It’s easier to use advancing years as an excuse rather than an asset because it takes so much less energy to complain about it than to do something about it … and you just proved that 19-year-old interviewer right by the way. If you have a lot to offer in the way of experience, maturity, wisdom, foresight etc., and you can marry these assets with the pros of youth, you’ve got a winning combination. Maybe you’ll bring stability to the workplace, can help the employer reach out to customers who identify more with someone in their own age group, and won’t be looking to climb over people and rise to the top. You’ll be happy to just cling to a middle rung on the ladder until you’re done. And you can assure the interviewer that you won’t engage in office gossip because you can’t hear half the things you used to anymore either! LOL (That means Laugh Out Loud these days Granny).

Bring your sense of humour to the interview but keep it appropriate and show some real vitality and enthusiasm. Downplay any health issues and look as put together as you can instead of ruffled, tired and stodgy. The person you most often have to convince that you still have what it takes is often sitting on the same side of the interview table as you are; imagine that.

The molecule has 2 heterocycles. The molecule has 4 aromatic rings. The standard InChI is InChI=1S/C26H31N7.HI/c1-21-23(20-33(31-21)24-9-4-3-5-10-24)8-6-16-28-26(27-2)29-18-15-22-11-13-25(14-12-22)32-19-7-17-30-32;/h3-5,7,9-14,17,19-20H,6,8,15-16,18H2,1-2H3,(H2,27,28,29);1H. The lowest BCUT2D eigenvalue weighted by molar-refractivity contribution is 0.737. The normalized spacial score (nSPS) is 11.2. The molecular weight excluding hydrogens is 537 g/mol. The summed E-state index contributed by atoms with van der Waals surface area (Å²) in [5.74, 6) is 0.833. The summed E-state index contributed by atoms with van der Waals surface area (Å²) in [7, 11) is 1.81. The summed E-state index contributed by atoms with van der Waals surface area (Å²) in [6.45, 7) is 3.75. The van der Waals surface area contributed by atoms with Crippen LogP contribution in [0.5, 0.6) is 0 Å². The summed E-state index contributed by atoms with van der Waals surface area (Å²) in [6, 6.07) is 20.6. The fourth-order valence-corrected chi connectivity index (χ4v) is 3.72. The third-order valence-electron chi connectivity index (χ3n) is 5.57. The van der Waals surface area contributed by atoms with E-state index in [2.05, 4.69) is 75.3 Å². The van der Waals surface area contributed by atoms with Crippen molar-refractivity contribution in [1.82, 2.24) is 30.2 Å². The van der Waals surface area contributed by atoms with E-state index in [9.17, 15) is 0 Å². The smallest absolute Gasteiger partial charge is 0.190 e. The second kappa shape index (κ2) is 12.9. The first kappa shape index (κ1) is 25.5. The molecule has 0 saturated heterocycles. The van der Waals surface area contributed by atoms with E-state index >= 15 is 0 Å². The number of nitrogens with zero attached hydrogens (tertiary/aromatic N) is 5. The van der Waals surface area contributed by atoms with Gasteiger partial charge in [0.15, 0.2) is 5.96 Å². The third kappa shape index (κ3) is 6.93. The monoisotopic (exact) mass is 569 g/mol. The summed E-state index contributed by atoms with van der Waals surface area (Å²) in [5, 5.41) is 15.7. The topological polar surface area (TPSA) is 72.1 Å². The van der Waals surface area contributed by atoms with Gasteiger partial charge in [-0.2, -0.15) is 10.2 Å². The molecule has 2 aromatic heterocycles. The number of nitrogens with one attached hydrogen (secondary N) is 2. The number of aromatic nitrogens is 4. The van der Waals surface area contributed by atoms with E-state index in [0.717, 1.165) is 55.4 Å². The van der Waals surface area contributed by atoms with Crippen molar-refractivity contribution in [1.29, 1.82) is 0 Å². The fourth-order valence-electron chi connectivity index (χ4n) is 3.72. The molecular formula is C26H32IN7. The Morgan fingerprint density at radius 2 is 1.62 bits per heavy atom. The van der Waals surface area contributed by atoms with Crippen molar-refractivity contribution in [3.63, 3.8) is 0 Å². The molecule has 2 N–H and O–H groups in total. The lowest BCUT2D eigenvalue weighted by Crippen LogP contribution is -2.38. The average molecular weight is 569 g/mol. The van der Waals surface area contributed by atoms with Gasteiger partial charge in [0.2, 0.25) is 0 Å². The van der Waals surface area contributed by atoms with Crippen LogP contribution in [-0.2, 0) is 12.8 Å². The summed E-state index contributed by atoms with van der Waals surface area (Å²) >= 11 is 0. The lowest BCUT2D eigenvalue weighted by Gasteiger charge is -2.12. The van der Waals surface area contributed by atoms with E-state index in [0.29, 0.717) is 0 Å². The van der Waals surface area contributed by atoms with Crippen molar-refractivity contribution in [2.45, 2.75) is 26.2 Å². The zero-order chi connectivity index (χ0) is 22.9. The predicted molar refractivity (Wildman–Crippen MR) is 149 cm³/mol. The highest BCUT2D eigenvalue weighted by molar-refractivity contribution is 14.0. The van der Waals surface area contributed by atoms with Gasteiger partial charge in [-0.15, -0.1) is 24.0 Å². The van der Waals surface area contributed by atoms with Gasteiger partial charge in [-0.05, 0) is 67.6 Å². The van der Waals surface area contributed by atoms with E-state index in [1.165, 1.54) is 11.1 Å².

3 thoughts on “Old Age; Barrier Or Asset?

  1. Inspiring, certainly. However despite all the optimism and good advice I’m afraid that the hiring managers are all generally young and inexperienced and unless they identify with their grandparents they are still more likely to hire those that are most similar to themselves unless their supervisors give direction otherwise. Unfortunately when an experienced worker is laid off and trying to find work of equal vaue and responsibility, the evidence of what you prescribe just doesn’t seem to pan out. I would like to see an ‘older workers’ movement arise similar to the student movements of the 1960s. Hey! this is the same demographic we are talking about here!